Immigration: DREAM comes true

By Diana Gener | Managing Editor

Students who were brought illegally in the U.S. when they were children, usually called Dreamers, will be able to get financial aid from the state to pursue higher education. State lawmakers passed the Washington State Dream Act—Senate Bill 6523—which will extend financial aid to 1,100 more students from state universities. These students will benefit from $5 millions that will be provided to the State Need Grant in order to cover this increase of tuitions expenses.This is the first law that the Legislature has passed this year, according to the Seattle Times. Continue reading “Immigration: DREAM comes true”

Seattlites push back against bus privatization

By Katherine Morgan (Staff Writer) & Josh Kelety (Campus News Editor)

In an age of increasingly privatized public services, it is not uncommon to see citizens taking a stand against what they see as the corporate exploitation of the commonwealth. Stop Veolia Seattle (SVS), a local community organization of activists, aims to do just that by raising awareness of King County Metro’s contract with the multinational corporation Veolia, a company which operates Metro’s Accessible Service Program (aka “Access”). Access is a branch of Metro that provides specialized buses for transit riders with disabilities that prevent them from riding conventional buses.

Image Continue reading “Seattlites push back against bus privatization”

Facebook’s new gender features

By Reuven Pinnata | Staff Writer

As the world of social media has already noticed, Facebook (FB) has changed its gender-identification feature. FB users no longer have to choose between male or female when they define themselves in the digital world; FB has now given voice to those for whom the traditional male/female binary is inadequate.


For some folks, these setting changes are a welcome sign of progress, while others see it as just a politically-correct move. To get some opinions on the matter, the Central Circuit interviewed Dr. Krystle Balhan (KB), professor of psychology at SCCC, and Zane Rapinan (ZR), secretary of the Triangle Club, a LGBTQ student club. Continue reading “Facebook’s new gender features”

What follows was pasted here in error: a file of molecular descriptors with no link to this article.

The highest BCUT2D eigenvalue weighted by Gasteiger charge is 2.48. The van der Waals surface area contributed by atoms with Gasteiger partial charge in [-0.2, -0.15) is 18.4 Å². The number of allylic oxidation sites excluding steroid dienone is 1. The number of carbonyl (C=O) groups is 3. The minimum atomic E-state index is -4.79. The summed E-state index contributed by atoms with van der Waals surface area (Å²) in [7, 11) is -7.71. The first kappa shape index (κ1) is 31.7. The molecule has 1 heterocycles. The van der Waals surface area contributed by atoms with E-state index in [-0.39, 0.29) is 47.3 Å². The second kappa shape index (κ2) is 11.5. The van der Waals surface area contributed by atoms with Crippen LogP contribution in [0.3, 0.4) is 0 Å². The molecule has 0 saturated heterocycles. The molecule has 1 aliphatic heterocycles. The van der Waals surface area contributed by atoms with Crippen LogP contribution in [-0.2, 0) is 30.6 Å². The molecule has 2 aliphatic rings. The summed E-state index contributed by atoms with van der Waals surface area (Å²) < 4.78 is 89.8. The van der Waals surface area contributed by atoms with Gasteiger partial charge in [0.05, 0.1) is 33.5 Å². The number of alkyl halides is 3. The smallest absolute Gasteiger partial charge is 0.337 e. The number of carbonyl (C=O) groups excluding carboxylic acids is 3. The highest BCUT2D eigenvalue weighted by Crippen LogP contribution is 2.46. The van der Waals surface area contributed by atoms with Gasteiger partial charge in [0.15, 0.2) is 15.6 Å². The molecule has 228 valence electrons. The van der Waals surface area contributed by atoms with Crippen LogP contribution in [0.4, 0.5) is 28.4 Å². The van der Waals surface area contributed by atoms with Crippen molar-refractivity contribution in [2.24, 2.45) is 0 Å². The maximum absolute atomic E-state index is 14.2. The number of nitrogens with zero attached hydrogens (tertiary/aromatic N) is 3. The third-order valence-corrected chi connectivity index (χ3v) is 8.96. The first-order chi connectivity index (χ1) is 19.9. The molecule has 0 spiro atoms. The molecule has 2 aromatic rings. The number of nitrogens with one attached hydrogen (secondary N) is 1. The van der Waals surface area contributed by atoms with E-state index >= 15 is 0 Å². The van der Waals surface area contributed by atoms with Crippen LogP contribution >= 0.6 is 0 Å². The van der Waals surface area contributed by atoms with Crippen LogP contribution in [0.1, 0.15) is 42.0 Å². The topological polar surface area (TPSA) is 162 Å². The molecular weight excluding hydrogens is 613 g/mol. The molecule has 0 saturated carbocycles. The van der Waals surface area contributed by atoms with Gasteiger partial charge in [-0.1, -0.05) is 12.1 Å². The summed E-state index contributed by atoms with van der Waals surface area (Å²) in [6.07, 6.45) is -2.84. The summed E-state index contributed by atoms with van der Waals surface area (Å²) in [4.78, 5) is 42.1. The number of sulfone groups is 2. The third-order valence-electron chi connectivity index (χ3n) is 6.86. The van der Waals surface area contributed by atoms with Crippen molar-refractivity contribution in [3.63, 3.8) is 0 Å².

How I became a hardcore feminist

by Sang W. Mendy | Student Contributor

My eyes searched the room only to find a sheet of black that cloaked me under obscurity. I noticed my hands but couldn’t tell their color. I lit the candle. I remembered my mother’s strict warning about playing with fire. I blew it out and peacefully found my bed. I wasn’t sure what time it was, but I knew it would soon be dinner time. I was hungry, but I had to wait a few more minutes, or maybe hours; there is a specific time when dinner is served. And, unless that time comes, dinner will not be served. I lay quietly on my bed staring at the ceilings for a few minutes before I dozed off and started to dream. In my dream, I was playing outside under the rain. At first it was a slow and light drizzle. Then it started to get heavier. Over some time, water started to pile up in our house. I heard my mother screaming at me to come inside, but I was enjoying myself under the rain. Then the rain started to swallow me and the house. I saw my father, my stepmother, and my half siblings on a boat sailing to safety. I looked behind me and saw my mother with my sister on her back begging my father to come back for us, but they were all laughing at her and sailing away. My mother loosened my sister from her back and also swam her way out. I was left all alone with my sister standing on top of our house roof surrounded by the liquid mass of water. Continue reading “How I became a hardcore feminist”

By the Numbers, February ’14

by Casey Jaywork | Editor-in-Chief